Monstrous Kinships: Realism and Attachment Theory in the Novels of Mary Shelley, Herman Melville, Thomas Hardy, Stephen Crane, Theodore Dreiser, and Vladimir Nabokov is a study investigating the connection between realist fiction of the nineteenth and early twentieth centuries and the psychoanalytic approach of John Bowlby's Attachment Theory. Combining personal experience with the creative impulse, Shelley's Frankenstein, Melville's Pierre, Hardy's Jude the Obscure, Crane's Maggie: A Girl of the Streets, and Dreiser's An American Tragedy exposed the durable and disastrous effects of child abuse in the larger social conflicts of industrialization, poverty, and class relationships.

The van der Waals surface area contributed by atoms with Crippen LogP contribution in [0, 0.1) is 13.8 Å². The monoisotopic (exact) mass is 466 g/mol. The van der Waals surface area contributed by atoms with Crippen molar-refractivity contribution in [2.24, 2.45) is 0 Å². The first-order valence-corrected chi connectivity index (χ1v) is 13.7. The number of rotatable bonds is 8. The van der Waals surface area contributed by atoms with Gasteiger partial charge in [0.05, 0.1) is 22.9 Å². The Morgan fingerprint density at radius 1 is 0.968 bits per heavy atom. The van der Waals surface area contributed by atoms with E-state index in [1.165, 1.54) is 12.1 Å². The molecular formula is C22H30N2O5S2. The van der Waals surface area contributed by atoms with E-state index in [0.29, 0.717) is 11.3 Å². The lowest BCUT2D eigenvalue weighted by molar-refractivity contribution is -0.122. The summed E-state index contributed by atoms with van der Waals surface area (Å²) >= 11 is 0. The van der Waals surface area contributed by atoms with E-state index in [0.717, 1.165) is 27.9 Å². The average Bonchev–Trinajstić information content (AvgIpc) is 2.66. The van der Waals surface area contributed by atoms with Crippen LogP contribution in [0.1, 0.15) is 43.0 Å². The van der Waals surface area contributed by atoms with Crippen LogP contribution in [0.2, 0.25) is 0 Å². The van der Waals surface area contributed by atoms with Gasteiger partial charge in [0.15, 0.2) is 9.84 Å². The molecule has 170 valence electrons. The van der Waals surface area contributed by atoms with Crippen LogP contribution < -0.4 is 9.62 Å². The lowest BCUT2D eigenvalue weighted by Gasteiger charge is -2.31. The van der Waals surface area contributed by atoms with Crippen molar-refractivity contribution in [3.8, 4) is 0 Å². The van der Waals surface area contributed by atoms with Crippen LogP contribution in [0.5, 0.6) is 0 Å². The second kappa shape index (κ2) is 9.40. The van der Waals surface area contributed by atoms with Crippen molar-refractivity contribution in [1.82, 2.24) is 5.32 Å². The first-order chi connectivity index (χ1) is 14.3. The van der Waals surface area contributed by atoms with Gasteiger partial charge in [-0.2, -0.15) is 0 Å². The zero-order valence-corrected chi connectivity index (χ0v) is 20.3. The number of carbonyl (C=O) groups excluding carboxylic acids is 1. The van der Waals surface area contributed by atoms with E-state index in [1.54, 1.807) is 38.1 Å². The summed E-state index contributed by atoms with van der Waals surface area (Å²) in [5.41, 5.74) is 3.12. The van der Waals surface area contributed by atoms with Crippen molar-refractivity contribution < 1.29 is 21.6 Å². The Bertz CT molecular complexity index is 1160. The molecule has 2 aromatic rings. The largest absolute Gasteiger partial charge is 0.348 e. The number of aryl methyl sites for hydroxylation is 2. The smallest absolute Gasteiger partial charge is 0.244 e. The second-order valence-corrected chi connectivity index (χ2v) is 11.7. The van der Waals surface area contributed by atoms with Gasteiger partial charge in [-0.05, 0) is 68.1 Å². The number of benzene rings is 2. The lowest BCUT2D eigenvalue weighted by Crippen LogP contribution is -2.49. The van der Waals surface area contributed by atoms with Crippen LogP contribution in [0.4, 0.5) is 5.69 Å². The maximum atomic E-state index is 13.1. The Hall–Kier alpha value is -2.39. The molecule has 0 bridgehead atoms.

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|Size: ||1.2 MB|
|Publisher: ||University of Delaware|
|Date published: || 2011|
|ISBN: ||2370007459810 (DRM-EPUB)|
|Read Aloud: ||not allowed|